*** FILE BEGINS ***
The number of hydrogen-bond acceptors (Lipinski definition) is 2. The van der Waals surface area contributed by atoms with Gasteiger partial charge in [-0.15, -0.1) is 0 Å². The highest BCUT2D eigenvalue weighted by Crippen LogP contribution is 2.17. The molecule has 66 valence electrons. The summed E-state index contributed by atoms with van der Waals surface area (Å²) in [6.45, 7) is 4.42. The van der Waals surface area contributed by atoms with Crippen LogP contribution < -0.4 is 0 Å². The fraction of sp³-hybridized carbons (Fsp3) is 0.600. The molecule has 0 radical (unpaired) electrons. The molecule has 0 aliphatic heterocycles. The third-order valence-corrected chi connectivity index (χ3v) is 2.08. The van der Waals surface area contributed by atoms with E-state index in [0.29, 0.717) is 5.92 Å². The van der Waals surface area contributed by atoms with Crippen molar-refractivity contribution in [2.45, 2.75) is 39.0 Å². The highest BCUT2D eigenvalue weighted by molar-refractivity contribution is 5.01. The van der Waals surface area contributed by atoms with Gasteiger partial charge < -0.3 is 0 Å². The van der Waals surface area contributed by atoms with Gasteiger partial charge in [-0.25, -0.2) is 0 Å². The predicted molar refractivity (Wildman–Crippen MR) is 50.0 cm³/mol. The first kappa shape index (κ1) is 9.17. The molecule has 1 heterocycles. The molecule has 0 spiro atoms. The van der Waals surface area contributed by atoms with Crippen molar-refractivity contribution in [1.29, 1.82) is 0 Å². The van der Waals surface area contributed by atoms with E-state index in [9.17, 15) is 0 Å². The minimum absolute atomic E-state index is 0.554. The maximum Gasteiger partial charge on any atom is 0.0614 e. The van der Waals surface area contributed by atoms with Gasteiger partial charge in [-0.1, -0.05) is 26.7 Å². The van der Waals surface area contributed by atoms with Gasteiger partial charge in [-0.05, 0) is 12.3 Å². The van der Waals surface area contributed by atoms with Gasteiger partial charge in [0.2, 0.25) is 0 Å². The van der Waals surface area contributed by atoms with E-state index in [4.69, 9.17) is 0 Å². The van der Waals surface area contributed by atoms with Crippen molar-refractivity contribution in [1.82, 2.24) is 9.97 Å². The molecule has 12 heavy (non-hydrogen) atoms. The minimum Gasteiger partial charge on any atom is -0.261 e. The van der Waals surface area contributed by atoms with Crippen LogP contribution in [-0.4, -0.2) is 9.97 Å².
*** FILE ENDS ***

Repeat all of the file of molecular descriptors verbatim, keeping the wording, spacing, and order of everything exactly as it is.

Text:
The number of hydrogen-bond acceptors (Lipinski definition) is 2. The van der Waals surface area contributed by atoms with Gasteiger partial charge in [-0.15, -0.1) is 0 Å². The highest BCUT2D eigenvalue weighted by Crippen LogP contribution is 2.17. The molecule has 66 valence electrons. The summed E-state index contributed by atoms with van der Waals surface area (Å²) in [6.45, 7) is 4.42. The van der Waals surface area contributed by atoms with Crippen LogP contribution < -0.4 is 0 Å². The fraction of sp³-hybridized carbons (Fsp3) is 0.600. The molecule has 0 radical (unpaired) electrons. The molecule has 0 aliphatic heterocycles. The third-order valence-corrected chi connectivity index (χ3v) is 2.08. The van der Waals surface area contributed by atoms with E-state index in [0.29, 0.717) is 5.92 Å². The van der Waals surface area contributed by atoms with Crippen molar-refractivity contribution in [2.45, 2.75) is 39.0 Å². The highest BCUT2D eigenvalue weighted by molar-refractivity contribution is 5.01. The van der Waals surface area contributed by atoms with Gasteiger partial charge < -0.3 is 0 Å². The van der Waals surface area contributed by atoms with Gasteiger partial charge in [-0.25, -0.2) is 0 Å². The predicted molar refractivity (Wildman–Crippen MR) is 50.0 cm³/mol. The first kappa shape index (κ1) is 9.17. The molecule has 1 heterocycles. The molecule has 0 spiro atoms. The van der Waals surface area contributed by atoms with Crippen molar-refractivity contribution in [1.29, 1.82) is 0 Å². The van der Waals surface area contributed by atoms with E-state index in [9.17, 15) is 0 Å². The minimum absolute atomic E-state index is 0.554. The maximum Gasteiger partial charge on any atom is 0.0614 e. The van der Waals surface area contributed by atoms with Gasteiger partial charge in [-0.1, -0.05) is 26.7 Å². The van der Waals surface area contributed by atoms with Gasteiger partial charge in [-0.05, 0) is 12.3 Å². The van der Waals surface area contributed by atoms with Gasteiger partial charge in [0.2, 0.25) is 0 Å². The van der Waals surface area contributed by atoms with E-state index in [4.69, 9.17) is 0 Å². The van der Waals surface area contributed by atoms with Crippen molar-refractivity contribution in [1.82, 2.24) is 9.97 Å². The molecule has 12 heavy (non-hydrogen) atoms. The minimum Gasteiger partial charge on any atom is -0.261 e. The van der Waals surface area contributed by atoms with Crippen LogP contribution in [-0.4, -0.2) is 9.97 Å².